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On the Culture of Protest: Pictures from the depth of London demonstrations

David Sladek | United Kingdom

Support for Kurdish hunger strike Demonstration, London, 2019

UK has, in the recent years, seen an unprecedented number of demonstrations. Political and social unrest originally galvanised by the financial crisis and austerity culminated in several seasons of protest on topics including Brexit, climate change, women rights and the NHS. While most media seemed to be focused on size of the rallies and picking on the front line activists or creativity of their placards, I wanted to look beyond the banners, deeper into the crowds and study their interaction with streets.

I discovered scores of stories, some hidden in the depth of the marches, some running in the background and others on the edges. I saw children, introduced to protests by their parents, creating their micro universes while repeating chants and later resting exhausted between the scattered banners. I witnessed a vibrant cultural experience unique perhaps only to London and a palette of emotions far wider than anger and frustration. And, of course, I met the media – dozens of photographers and TV crews. Many of them became familiar faces just like the activists in their viewfinders.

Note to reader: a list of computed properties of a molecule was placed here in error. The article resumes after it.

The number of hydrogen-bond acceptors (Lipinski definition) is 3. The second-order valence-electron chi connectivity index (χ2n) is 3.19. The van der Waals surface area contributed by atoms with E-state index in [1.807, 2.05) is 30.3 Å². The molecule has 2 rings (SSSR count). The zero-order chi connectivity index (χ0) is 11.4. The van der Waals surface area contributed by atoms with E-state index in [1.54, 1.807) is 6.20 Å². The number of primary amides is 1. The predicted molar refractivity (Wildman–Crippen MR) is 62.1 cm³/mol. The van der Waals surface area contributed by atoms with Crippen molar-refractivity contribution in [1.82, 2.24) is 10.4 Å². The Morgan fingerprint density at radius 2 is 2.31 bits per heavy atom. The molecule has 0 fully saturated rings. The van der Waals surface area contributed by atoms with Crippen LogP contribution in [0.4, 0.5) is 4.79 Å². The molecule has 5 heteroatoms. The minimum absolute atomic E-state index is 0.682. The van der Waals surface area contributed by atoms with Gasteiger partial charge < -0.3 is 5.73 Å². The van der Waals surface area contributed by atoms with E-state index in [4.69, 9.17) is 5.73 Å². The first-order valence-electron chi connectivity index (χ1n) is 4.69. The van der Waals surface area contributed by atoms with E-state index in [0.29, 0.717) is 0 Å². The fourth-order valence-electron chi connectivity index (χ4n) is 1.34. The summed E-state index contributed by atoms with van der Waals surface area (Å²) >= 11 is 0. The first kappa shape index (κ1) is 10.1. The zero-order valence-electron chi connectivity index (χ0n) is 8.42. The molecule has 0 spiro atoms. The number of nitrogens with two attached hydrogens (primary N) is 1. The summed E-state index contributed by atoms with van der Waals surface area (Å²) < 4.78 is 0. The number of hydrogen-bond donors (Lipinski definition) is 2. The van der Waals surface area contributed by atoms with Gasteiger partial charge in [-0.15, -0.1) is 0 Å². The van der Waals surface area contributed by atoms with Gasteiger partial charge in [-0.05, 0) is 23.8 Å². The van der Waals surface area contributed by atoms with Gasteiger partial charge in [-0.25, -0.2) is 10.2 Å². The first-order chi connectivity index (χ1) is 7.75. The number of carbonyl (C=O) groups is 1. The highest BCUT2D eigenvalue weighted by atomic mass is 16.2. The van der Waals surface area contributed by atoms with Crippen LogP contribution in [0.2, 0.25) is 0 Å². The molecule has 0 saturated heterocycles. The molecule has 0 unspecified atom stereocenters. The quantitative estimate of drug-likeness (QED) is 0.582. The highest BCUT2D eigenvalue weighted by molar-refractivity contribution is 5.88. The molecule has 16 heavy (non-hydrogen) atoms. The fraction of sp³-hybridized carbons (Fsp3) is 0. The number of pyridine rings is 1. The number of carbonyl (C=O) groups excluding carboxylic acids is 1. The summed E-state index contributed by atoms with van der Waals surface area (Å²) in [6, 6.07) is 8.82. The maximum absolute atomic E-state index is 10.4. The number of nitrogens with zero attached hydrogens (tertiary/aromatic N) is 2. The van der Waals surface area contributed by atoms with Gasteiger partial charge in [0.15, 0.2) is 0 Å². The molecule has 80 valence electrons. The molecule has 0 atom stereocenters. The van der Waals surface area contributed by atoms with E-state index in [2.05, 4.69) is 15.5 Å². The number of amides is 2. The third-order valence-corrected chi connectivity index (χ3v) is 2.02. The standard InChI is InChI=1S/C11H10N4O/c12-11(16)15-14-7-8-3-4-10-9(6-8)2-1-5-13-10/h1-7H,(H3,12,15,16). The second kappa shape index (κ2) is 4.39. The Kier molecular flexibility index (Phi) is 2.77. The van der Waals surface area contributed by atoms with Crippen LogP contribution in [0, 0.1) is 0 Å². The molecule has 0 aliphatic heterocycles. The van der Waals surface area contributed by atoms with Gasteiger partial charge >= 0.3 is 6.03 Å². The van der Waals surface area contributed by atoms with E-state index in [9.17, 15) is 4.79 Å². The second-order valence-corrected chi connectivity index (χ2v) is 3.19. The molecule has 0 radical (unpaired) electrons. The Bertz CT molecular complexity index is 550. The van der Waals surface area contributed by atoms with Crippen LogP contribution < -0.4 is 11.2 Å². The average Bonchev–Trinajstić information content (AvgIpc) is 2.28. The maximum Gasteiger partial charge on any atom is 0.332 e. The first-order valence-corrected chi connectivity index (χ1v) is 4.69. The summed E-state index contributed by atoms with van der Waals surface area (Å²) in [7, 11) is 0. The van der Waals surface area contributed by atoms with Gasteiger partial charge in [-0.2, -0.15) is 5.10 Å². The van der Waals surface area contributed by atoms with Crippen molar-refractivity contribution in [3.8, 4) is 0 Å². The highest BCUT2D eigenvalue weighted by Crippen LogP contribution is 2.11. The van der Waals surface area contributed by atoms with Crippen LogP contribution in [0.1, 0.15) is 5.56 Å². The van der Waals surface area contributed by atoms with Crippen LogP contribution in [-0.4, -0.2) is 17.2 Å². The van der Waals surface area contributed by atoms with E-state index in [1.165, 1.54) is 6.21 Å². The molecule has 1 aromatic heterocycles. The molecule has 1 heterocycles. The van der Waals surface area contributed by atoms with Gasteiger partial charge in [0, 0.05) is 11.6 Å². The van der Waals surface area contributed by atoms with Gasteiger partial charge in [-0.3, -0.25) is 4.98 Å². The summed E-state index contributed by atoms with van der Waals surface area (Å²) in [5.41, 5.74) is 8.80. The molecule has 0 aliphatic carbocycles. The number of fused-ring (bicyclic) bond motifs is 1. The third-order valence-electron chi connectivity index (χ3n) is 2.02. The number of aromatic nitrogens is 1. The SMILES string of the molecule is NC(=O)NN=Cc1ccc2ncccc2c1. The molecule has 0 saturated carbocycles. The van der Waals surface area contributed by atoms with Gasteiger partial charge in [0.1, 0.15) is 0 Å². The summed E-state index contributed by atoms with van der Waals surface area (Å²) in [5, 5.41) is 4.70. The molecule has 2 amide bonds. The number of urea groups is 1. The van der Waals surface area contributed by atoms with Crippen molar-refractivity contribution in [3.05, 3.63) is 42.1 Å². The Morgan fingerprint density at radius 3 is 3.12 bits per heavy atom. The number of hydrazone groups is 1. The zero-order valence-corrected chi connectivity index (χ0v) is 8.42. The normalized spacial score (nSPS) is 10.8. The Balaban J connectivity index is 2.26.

David Sladek is a Czech independent photographer and journalist living in London. For several years he worked for the Czech News Agency as a reporter. Since moving to the UK he has been focusing his work on minorities and subcultures of England. Since 2017 he has been documenting the culture of protest in the UK

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